This ruling, as it applies to this issue, provides for consistency and predictability with regard to our civil/legal right to carry firearms; our current system, under which any business and most places of public accommodation can arbitrarily impose their own limitations on the right to carry, has created a hodge-podge of gun-free zones that makes it nearly impossible for conscientious carriers to exercise their right.

As a final thought, I would suggest that, since the Second Amendment and Michigan Constitution make no distinction between concealed and open carry, the judge's decision also applies to the need to apply for a CPL, as, to use the judge's reasoning, this amounts to a "rationing system" that requires a citizen "…to offer a 'good and substantial reason' why he should be permitted to exercise his rights." The elimination of the CPL system therefore not only makes sense for Constitutional reasons, but for financial reasons as well, as this would do away with the costs associated with the administration, implementation, and enforcement of what is, in the light of this decision, arguably an unconstitutional system.

Sincerely,

smalls
March 23, 2012, 03:41 PM
Another curiosity I have is if will be just like getting a new CPL. By which I mean take the class, send paperwork in (along with whatever ridiculous fee they're going to charge), meet with the gun board again, etc. All just so they can mark an "X" where it says "Exempt from pistol free zones".
As I wrote that out it sounded absolutely stupid. My original CPL costs and time were absurd as it is.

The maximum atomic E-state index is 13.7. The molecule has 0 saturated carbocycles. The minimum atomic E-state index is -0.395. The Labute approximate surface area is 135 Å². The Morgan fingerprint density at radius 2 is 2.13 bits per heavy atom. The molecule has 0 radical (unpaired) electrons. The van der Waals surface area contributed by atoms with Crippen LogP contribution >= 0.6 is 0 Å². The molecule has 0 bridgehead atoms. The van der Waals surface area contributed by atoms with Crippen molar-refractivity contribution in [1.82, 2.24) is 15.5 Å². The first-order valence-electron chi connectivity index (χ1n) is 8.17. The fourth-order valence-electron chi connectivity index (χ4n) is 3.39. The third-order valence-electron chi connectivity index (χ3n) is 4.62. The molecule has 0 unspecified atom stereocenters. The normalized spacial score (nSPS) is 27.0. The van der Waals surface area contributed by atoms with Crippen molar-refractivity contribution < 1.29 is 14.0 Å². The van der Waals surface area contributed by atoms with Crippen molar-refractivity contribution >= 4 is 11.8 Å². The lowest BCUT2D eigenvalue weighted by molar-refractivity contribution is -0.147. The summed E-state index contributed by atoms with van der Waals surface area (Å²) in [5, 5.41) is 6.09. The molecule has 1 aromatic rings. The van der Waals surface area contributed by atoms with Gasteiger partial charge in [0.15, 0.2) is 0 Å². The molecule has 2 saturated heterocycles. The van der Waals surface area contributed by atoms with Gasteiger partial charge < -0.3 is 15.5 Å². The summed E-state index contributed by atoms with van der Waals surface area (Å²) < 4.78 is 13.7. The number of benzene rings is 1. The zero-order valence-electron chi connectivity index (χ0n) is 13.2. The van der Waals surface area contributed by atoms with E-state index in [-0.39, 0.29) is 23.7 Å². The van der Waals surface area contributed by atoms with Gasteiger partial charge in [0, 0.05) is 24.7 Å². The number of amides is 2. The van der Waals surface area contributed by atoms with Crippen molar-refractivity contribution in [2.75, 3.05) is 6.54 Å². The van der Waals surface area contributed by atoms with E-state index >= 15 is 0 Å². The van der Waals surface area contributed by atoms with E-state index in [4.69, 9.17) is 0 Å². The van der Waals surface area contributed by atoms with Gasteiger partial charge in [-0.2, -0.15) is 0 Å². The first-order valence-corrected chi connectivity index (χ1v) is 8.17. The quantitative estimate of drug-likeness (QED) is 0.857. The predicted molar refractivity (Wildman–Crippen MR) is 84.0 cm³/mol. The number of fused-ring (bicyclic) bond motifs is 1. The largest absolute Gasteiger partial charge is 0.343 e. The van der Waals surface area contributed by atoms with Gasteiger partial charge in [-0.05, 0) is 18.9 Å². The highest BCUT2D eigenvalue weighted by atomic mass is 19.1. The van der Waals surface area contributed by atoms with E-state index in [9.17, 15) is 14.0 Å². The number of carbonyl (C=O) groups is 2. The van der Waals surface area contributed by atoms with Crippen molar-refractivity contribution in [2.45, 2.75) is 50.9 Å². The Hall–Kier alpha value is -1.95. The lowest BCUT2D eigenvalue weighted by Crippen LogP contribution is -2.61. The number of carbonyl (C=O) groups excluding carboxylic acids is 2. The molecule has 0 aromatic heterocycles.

2WheelsGood
March 23, 2012, 04:04 PM
Another curiosity I have is if will be just like getting a new CPL. By which I mean take the class, send paperwork in (along with whatever ridiculous fee they're going to charge), meet with the gun board again, etc.

You should actually read the article posted above. Especially the part about eliminating the gun boards.

smalls
March 23, 2012, 04:53 PM
Wow. Major brain fart. I saw it, and just thought it was an underlined sentence.

I guess my question is still this: if I'm a current CPL holder, and decide to take the 9 extra hours of class, will I have to go through the whole CPL process to have that X marked?

Does anyone have a link to the bill? I'm guessing that'll have the answers to my questions.

ezkl2230
March 23, 2012, 06:03 PM
Wow. Major brain fart. I saw it, and just thought it was an underlined sentence.

I guess my question is still this: if I'm a current CPL holder, and decide to take the 9 extra hours of class, will I have to go through the whole CPL process to have that X marked?

Does anyone have a link to the bill? I'm guessing that'll have the answers to my questions.
Here is a link to the actual bill, as well as applicable summaries:

http://www.legislature.mi.gov/(S(3kow5g5545t1tj55kxkewu55))/mileg.aspx?page=getObject&objectName=2011-SB-0059

As I said, I have been frequent (OK, so I said, "regular" the first time - that was an understatement) communication with Sen. Green's office. I sent his office the following letter essentially asking the same question:

If this passes, CPL applicants will be able "to designate…..whether he or she seeks an exemption from the prohibition against carrying a concealed pistol on the premises described in section 5o."